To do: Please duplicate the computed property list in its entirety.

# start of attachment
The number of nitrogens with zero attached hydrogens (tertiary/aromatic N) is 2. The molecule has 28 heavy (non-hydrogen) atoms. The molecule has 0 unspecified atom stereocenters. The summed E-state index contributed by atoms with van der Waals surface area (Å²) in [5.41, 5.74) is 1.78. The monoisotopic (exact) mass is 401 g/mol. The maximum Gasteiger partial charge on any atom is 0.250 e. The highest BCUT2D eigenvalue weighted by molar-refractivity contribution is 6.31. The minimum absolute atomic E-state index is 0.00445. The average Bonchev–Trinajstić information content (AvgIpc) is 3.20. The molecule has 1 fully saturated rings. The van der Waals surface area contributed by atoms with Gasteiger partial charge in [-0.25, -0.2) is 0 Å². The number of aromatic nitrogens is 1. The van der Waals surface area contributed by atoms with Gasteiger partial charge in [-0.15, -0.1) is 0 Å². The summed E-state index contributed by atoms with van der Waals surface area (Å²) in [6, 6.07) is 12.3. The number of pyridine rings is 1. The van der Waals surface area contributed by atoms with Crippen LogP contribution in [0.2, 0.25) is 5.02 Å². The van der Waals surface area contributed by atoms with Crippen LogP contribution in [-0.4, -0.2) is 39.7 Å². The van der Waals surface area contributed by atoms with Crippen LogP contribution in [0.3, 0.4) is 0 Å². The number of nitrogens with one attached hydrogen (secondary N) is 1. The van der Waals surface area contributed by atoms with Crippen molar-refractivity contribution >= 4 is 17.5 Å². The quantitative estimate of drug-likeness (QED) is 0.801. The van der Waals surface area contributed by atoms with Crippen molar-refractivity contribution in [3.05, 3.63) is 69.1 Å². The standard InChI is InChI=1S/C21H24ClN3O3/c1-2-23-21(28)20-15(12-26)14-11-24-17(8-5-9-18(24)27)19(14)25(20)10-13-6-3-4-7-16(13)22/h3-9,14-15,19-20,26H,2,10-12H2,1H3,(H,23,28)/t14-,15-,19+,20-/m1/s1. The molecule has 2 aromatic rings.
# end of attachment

The number of nitrogens with zero attached hydrogens (tertiary/aromatic N) is 2. The molecule has 28 heavy (non-hydrogen) atoms. The molecule has 0 unspecified atom stereocenters. The summed E-state index contributed by atoms with van der Waals surface area (Å²) in [5.41, 5.74) is 1.78. The monoisotopic (exact) mass is 401 g/mol. The maximum Gasteiger partial charge on any atom is 0.250 e. The highest BCUT2D eigenvalue weighted by molar-refractivity contribution is 6.31. The minimum absolute atomic E-state index is 0.00445. The average Bonchev–Trinajstić information content (AvgIpc) is 3.20. The molecule has 1 fully saturated rings. The van der Waals surface area contributed by atoms with Gasteiger partial charge in [-0.25, -0.2) is 0 Å². The number of aromatic nitrogens is 1. The van der Waals surface area contributed by atoms with Gasteiger partial charge in [-0.15, -0.1) is 0 Å². The summed E-state index contributed by atoms with van der Waals surface area (Å²) in [6, 6.07) is 12.3. The number of pyridine rings is 1. The van der Waals surface area contributed by atoms with Crippen LogP contribution in [0.2, 0.25) is 5.02 Å². The van der Waals surface area contributed by atoms with Crippen LogP contribution in [-0.4, -0.2) is 39.7 Å². The van der Waals surface area contributed by atoms with Crippen LogP contribution in [0.3, 0.4) is 0 Å². The number of nitrogens with one attached hydrogen (secondary N) is 1. The van der Waals surface area contributed by atoms with Crippen molar-refractivity contribution >= 4 is 17.5 Å². The quantitative estimate of drug-likeness (QED) is 0.801. The van der Waals surface area contributed by atoms with Crippen molar-refractivity contribution in [3.05, 3.63) is 69.1 Å². The standard InChI is InChI=1S/C21H24ClN3O3/c1-2-23-21(28)20-15(12-26)14-11-24-17(8-5-9-18(24)27)19(14)25(20)10-13-6-3-4-7-16(13)22/h3-9,14-15,19-20,26H,2,10-12H2,1H3,(H,23,28)/t14-,15-,19+,20-/m1/s1. The molecule has 2 aromatic rings.